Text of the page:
Tuesday, May 31, 2005

The Weather Alternative

New! July 2005 Hurricane Outlook

June 2005 forecast results are now being posted. Check them out below!

Tropical Storm Arlene predicted over one month beforehand!

From alternative music and media to alternative medicine, we're increasingly offered nontraditional replacements to mainstream methods, institutions and practices. Although conventional approaches serve a purpose, growing awareness of their limitations and flaws impel men to explore along the fringe for new, and in some cases, ancient solutions.

So why not alternative weather forecasts? Present day orthodox forecast techniques lack the ability to accurately predict the weather beyond three or four days. Even with the assistance of the largest weather computer in the world, whose lightning-fast calculations approach about 400 million per second, the results of its three-day forecasts are speculative; its six to seven day forecasts are worthless. According to conventional weather forecasters, this is due to the complexity of atmospheric forces and processes.

For example, on September 19, 2002 Tropical Storm Isidore roamed off the southwestern coast of Cuba. Forecasters were pretty confident its trajectory would take it over the island and then out into the waters of the south-central Gulf of Mexico. After that, it was anybody’s guess. One forecaster commented after noticing that computer models showed so much disagreement that it was time to dust off the chaos butterflies of MIT Professor Ed Lorenz. He was referring to the discovery Lorenz made while working with computer-simulated weather. Lorenz found that even a very slight alteration of the original variables used in his computations produced drastically different “weather” results. This small change in input resulting in a huge change in output was termed the “butterfly effect” since something as small as the wind produced by a butterfly’s flapping wings could theoretically contribute to the production of a hurricane somewhere in the world.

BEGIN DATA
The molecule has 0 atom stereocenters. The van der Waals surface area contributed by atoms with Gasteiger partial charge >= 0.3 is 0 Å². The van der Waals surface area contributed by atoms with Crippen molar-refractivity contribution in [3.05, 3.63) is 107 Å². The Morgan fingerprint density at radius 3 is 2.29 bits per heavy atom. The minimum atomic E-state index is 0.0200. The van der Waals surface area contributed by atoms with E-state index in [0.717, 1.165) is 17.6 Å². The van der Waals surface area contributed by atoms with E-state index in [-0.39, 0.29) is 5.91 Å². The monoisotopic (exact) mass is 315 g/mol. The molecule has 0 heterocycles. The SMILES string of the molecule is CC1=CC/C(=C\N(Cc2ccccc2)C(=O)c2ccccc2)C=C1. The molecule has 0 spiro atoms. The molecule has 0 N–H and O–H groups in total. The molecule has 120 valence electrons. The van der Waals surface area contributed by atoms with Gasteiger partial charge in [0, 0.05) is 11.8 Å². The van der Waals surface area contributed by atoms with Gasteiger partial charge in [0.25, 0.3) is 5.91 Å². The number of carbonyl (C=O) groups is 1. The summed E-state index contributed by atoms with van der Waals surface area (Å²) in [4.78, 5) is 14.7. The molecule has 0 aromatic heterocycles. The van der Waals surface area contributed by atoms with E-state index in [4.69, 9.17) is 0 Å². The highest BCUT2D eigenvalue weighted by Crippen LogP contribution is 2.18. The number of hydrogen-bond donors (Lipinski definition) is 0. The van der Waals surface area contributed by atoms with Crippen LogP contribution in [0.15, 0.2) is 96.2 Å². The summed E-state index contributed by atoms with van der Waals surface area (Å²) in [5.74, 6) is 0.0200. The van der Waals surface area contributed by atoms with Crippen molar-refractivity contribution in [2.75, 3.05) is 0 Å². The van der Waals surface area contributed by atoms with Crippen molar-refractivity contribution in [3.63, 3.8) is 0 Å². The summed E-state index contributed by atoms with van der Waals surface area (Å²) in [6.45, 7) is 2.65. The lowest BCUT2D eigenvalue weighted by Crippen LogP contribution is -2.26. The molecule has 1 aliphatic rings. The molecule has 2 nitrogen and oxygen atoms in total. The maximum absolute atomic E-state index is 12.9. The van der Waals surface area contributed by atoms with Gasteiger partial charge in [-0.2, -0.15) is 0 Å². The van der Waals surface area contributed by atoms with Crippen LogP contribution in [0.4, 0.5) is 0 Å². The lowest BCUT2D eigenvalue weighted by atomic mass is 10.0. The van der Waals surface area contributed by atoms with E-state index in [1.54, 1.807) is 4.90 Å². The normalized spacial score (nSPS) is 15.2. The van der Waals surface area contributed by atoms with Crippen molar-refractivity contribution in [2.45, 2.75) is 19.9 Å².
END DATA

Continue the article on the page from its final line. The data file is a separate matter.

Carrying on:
What some scientists see as complexity, however, might actually be viewed as simplicity when the frame of reference is changed. Johannes Kepler, the 17th century astronomer and discoverer of the planetary laws of motion, experimented with what today would be considered an alternative forecast method that made long-range weather forecasts possible. Kepler observed that the angular relationships among the planets coincided with the formation of weather systems here on Earth that, in turn, produced storms, droughts, floods, etc. His first brush with fame came not because of his breakthrough regarding the planetary laws of motion but because of his accurate long-range weather forecast of the severe winter that put Styermark, Germany on ice in 1593. Since the planets move in repetitive cycles that can be known beforehand, he reasoned, the weather induced by them can also be known beforehand.

We can all see the advantages that such predictions could have. Accurate long-range weather forecasts would bring enormous benefits to the weather derivatives market, agriculture, transportation, construction, and other industries, not to mention the lives that could be saved through advance knowledge of severe weather conditions.

The Weather Alternative's forecast system is based on Kepler's work. Although no forecast method, be it conventional or alternative, can claim 100 percent accuracy, it is interesting to note the dependability this method offers.

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